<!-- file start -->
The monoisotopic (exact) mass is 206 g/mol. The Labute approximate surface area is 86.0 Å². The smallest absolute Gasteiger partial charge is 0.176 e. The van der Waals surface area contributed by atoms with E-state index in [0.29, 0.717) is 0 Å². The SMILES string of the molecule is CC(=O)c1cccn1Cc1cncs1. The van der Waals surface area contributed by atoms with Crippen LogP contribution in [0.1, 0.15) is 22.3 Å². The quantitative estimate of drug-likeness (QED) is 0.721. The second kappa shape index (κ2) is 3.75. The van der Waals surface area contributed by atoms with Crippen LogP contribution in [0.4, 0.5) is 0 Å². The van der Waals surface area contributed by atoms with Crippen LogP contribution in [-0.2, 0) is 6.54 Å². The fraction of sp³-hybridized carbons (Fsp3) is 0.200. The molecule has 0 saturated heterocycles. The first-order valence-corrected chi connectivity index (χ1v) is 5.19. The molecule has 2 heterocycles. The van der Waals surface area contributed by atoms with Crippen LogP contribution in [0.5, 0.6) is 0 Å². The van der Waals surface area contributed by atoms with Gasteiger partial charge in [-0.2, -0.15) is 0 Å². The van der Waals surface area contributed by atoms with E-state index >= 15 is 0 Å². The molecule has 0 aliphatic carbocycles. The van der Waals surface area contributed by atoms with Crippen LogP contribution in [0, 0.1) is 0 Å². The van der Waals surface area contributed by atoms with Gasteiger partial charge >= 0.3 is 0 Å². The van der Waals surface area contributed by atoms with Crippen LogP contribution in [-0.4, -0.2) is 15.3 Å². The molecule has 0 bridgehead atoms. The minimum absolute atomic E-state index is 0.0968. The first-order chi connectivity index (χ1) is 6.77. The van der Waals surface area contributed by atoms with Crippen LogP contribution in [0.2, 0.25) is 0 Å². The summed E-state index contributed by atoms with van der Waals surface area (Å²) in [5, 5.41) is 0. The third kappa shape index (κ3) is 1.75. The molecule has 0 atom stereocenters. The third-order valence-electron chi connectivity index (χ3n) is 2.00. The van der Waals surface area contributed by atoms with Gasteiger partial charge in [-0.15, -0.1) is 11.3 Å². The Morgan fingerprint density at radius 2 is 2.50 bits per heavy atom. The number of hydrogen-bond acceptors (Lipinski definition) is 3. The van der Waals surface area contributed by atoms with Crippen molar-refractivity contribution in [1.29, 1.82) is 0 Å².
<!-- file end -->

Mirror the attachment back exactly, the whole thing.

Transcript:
The monoisotopic (exact) mass is 206 g/mol. The Labute approximate surface area is 86.0 Å². The smallest absolute Gasteiger partial charge is 0.176 e. The van der Waals surface area contributed by atoms with E-state index in [0.29, 0.717) is 0 Å². The SMILES string of the molecule is CC(=O)c1cccn1Cc1cncs1. The van der Waals surface area contributed by atoms with Crippen LogP contribution in [0.1, 0.15) is 22.3 Å². The quantitative estimate of drug-likeness (QED) is 0.721. The second kappa shape index (κ2) is 3.75. The van der Waals surface area contributed by atoms with Crippen LogP contribution in [0.4, 0.5) is 0 Å². The van der Waals surface area contributed by atoms with Crippen LogP contribution in [-0.2, 0) is 6.54 Å². The fraction of sp³-hybridized carbons (Fsp3) is 0.200. The molecule has 0 saturated heterocycles. The first-order valence-corrected chi connectivity index (χ1v) is 5.19. The molecule has 2 heterocycles. The van der Waals surface area contributed by atoms with Crippen LogP contribution in [0.5, 0.6) is 0 Å². The van der Waals surface area contributed by atoms with Gasteiger partial charge in [-0.2, -0.15) is 0 Å². The van der Waals surface area contributed by atoms with E-state index >= 15 is 0 Å². The molecule has 0 aliphatic carbocycles. The van der Waals surface area contributed by atoms with Crippen LogP contribution in [0, 0.1) is 0 Å². The van der Waals surface area contributed by atoms with Gasteiger partial charge >= 0.3 is 0 Å². The van der Waals surface area contributed by atoms with Crippen LogP contribution in [-0.4, -0.2) is 15.3 Å². The molecule has 0 bridgehead atoms. The minimum absolute atomic E-state index is 0.0968. The first-order chi connectivity index (χ1) is 6.77. The van der Waals surface area contributed by atoms with Crippen LogP contribution in [0.2, 0.25) is 0 Å². The summed E-state index contributed by atoms with van der Waals surface area (Å²) in [5, 5.41) is 0. The third kappa shape index (κ3) is 1.75. The molecule has 0 atom stereocenters. The third-order valence-electron chi connectivity index (χ3n) is 2.00. The van der Waals surface area contributed by atoms with Gasteiger partial charge in [-0.15, -0.1) is 11.3 Å². The Morgan fingerprint density at radius 2 is 2.50 bits per heavy atom. The number of hydrogen-bond acceptors (Lipinski definition) is 3. The van der Waals surface area contributed by atoms with Crippen molar-refractivity contribution in [1.29, 1.82) is 0 Å².